For quite some time, we have emphasized the importance of date marking ready-to-eat TCS* foods that are being held more than 24-hours after preparation in order to minimize the possibility for the growth of Listeria–a pathogenic bacteria that is capable of growing at refrigerated temperatures. [The maximum hold time for these date marked foods can be no longer than 7 days from the preparation date of the oldest prepared TCS food used as an ingredient.] This same requirement also applies to the opening of commercially prepared TCS foods, which can’t be consumed beyond their expiration date or a 7 day hold time—whichever comes first. One often overlooked scenario is the proper date marking of prepared foods that are frozen for later use. Freezing food may stop the growth of Listeria, but that’s not enough to kill it!
Freezing prepared TCS foods will stop the 7 day clock: however, the initial preparation and holding of the food has to be taken into account. The table shown above gives an example of how such date marking should be implemented. In this case, chicken was cooked and cooled, the morning of Day One and is date marked with the Date Prepared/Opened (October 1). After being refrigerated for 2 days, it was then placed in the freezer the morning of Day Three and marked with that date as the Date Frozen (October 3). The day that the prepared TCS food was removed from the freezer to thaw is noted as the Pull Date (October 10) and the clock starts ticking again.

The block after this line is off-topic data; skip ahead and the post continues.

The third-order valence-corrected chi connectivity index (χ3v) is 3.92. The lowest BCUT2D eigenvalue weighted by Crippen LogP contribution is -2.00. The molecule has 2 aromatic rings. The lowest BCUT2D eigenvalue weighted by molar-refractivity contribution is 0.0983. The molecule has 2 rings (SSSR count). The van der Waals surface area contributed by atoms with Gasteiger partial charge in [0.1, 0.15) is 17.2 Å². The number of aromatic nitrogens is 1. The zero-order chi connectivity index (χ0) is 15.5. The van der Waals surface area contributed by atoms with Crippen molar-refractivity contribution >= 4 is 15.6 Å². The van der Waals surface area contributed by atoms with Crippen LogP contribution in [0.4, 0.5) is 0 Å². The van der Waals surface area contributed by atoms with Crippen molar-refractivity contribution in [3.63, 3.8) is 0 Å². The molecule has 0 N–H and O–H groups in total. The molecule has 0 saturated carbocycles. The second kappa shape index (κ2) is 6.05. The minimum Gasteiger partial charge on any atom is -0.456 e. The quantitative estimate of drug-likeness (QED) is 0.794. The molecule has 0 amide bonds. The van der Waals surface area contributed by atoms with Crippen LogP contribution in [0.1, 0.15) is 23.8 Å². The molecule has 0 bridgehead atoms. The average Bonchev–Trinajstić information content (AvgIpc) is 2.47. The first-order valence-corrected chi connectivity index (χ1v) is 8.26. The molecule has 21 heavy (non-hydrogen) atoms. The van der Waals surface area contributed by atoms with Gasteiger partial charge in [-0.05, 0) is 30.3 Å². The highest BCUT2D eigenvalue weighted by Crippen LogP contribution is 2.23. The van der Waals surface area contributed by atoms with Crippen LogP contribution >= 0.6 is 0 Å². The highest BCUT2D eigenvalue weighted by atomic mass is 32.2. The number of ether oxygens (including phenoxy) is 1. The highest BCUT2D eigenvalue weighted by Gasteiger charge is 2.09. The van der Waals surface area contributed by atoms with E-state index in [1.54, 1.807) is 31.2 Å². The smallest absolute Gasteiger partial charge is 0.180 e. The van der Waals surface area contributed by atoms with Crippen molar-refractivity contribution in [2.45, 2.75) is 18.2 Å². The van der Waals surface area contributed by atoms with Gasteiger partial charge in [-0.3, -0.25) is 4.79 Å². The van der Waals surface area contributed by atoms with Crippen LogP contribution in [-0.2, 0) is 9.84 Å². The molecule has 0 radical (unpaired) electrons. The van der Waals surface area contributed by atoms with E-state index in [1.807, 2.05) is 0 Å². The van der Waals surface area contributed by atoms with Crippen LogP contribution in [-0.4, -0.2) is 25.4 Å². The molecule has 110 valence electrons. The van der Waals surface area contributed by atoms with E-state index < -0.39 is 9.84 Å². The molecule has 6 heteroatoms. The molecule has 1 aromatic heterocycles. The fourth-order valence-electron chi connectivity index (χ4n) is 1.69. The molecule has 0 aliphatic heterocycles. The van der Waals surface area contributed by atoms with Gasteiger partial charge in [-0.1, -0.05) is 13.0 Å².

The time the prepared TCS food was held before freezing at 41°F or less (in this case two days, October 1 and 2) is subtracted from the 7 day total, which allows us to determine the Discard Date. In this example, the Day Seven discard date marked is October 14. Thus, the chicken must be consumed or discarded by the end of the day on October 14.
*Time and temperature control for safety